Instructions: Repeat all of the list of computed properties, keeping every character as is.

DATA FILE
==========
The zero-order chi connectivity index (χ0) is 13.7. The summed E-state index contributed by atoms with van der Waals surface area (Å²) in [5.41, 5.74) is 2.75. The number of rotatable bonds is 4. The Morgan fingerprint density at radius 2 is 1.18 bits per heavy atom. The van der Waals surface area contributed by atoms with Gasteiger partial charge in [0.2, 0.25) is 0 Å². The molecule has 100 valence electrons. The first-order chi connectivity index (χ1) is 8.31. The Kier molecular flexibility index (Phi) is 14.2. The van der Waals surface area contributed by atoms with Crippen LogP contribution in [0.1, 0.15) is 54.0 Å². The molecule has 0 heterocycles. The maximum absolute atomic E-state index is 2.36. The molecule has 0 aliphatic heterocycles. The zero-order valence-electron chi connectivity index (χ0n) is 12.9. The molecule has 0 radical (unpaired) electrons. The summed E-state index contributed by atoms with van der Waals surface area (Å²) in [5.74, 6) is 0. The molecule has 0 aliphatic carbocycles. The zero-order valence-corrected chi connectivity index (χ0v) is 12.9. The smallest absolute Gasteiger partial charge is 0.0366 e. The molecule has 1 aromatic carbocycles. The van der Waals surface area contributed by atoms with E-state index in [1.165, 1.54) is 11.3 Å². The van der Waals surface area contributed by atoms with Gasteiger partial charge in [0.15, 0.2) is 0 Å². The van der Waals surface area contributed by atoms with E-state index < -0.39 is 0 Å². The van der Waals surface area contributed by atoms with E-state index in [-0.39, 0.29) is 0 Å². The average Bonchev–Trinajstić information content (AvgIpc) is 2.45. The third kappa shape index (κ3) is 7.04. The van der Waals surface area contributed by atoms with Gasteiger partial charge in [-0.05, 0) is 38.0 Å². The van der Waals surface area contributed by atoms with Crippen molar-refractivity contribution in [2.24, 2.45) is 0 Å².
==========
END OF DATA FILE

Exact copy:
The zero-order chi connectivity index (χ0) is 13.7. The summed E-state index contributed by atoms with van der Waals surface area (Å²) in [5.41, 5.74) is 2.75. The number of rotatable bonds is 4. The Morgan fingerprint density at radius 2 is 1.18 bits per heavy atom. The van der Waals surface area contributed by atoms with Gasteiger partial charge in [0.2, 0.25) is 0 Å². The molecule has 100 valence electrons. The first-order chi connectivity index (χ1) is 8.31. The Kier molecular flexibility index (Phi) is 14.2. The van der Waals surface area contributed by atoms with Crippen LogP contribution in [0.1, 0.15) is 54.0 Å². The molecule has 0 heterocycles. The maximum absolute atomic E-state index is 2.36. The molecule has 0 aliphatic heterocycles. The zero-order valence-electron chi connectivity index (χ0n) is 12.9. The molecule has 0 radical (unpaired) electrons. The summed E-state index contributed by atoms with van der Waals surface area (Å²) in [5.74, 6) is 0. The molecule has 0 aliphatic carbocycles. The zero-order valence-corrected chi connectivity index (χ0v) is 12.9. The smallest absolute Gasteiger partial charge is 0.0366 e. The molecule has 1 aromatic carbocycles. The van der Waals surface area contributed by atoms with E-state index in [1.165, 1.54) is 11.3 Å². The van der Waals surface area contributed by atoms with Gasteiger partial charge in [0.15, 0.2) is 0 Å². The van der Waals surface area contributed by atoms with E-state index < -0.39 is 0 Å². The van der Waals surface area contributed by atoms with E-state index in [-0.39, 0.29) is 0 Å². The average Bonchev–Trinajstić information content (AvgIpc) is 2.45. The third kappa shape index (κ3) is 7.04. The van der Waals surface area contributed by atoms with Gasteiger partial charge in [-0.05, 0) is 38.0 Å². The van der Waals surface area contributed by atoms with Crippen molar-refractivity contribution in [2.24, 2.45) is 0 Å².